By: Hadassa Kalatizadeh
Apple Inc. is apparently eliciting fear in the hearts of Wall Street experts. Though the iPhone maker’s stock price has been continuing its upward trend, analysts are starting to downgrade their target price for its shares. Investment bank Goldman Sachs took the initiative and cut its 12-month price target for the stock below most estimates on the Street. Goldman analyst Rod Hall cut his target from $187 to $165, which is 26 percent below the share price as of Thursday. Goldman said that the company’s one-year free trial period for the TV+ service would have a “material negative impact” on earnings, and would present lower hardware profit margins. He feels the company is poised to lose more than 25 percent of its share price over the year. Of late the analyst consensus on Apple has been a Moderate Buy, with an average price target of $224.76.
As reported by Bloomberg News, while many investment firms are cautiously downgrading Apple, there are only a few companies to have a lower target than Goldman’s. Currently, the consensus rating for Apple is at 3.76 out of 5, which is the lowest it has been since the first half of 2004. New Street Research was among those to lower its price target for Apple last week, warning of a “multi-year decline” in demand for iPhone products. Rosenblatt downgraded the shares back in July, leading to the most sell ratings for the company since at least 1997, as per Bloomberg’s study of historical data. Since January, the number of investment firms with buy rating for Apple Inc plummeted below 50 percent, for the first time since 2004. The tech manufacturer now also has five sell ratings, as of this year.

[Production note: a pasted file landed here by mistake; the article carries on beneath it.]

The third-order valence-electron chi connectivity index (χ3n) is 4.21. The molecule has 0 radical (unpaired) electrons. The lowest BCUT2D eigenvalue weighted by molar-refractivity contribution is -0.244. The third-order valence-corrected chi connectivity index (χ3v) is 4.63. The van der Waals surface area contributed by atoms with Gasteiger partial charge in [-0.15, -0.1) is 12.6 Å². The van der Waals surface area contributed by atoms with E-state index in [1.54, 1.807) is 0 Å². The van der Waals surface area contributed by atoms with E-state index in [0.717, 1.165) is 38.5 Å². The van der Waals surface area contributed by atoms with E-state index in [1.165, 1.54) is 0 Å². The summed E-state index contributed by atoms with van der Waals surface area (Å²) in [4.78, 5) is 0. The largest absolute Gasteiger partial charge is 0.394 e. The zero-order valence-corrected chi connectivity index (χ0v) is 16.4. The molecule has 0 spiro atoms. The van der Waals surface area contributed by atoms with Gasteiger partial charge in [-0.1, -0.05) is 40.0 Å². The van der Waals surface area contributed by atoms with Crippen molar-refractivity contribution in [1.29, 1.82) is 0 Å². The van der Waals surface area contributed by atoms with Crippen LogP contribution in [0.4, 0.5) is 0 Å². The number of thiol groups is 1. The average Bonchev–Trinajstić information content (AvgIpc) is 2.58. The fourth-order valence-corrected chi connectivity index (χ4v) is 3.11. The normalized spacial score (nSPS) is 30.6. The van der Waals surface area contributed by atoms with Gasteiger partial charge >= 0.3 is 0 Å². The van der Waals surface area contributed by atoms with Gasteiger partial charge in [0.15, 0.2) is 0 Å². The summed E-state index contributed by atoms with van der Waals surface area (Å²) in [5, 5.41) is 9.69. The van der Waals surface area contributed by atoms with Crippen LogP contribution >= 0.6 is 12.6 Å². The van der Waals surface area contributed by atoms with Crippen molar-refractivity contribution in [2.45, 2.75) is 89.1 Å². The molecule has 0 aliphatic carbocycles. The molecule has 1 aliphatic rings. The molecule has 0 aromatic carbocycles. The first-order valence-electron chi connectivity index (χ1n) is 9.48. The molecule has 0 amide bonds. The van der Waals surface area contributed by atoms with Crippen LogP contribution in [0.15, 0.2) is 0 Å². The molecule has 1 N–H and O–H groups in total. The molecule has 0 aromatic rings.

The tech company, founded in 1976 by Steve Jobs, Steve Wozniak, and Ronald Wayne, closed at 218.75 on Friday afternoon, down almost 2 percent, but having bounced back from a 2.6 percent dip during the day. The stock has a one-year high price of $233.47 and a one-year low of $142, with an average volume of 25.65M. The share price is up over 13 percent from an August low, and is currently only 6% below its record high. At this price, Apple Inc.’s valuation is above $1 trillion.
In response, Apple Inc said in a statement to CNBC, “We do not expect the introduction of Apple TV+, including the accounting treatment for the service, to have a material impact on our financial results.”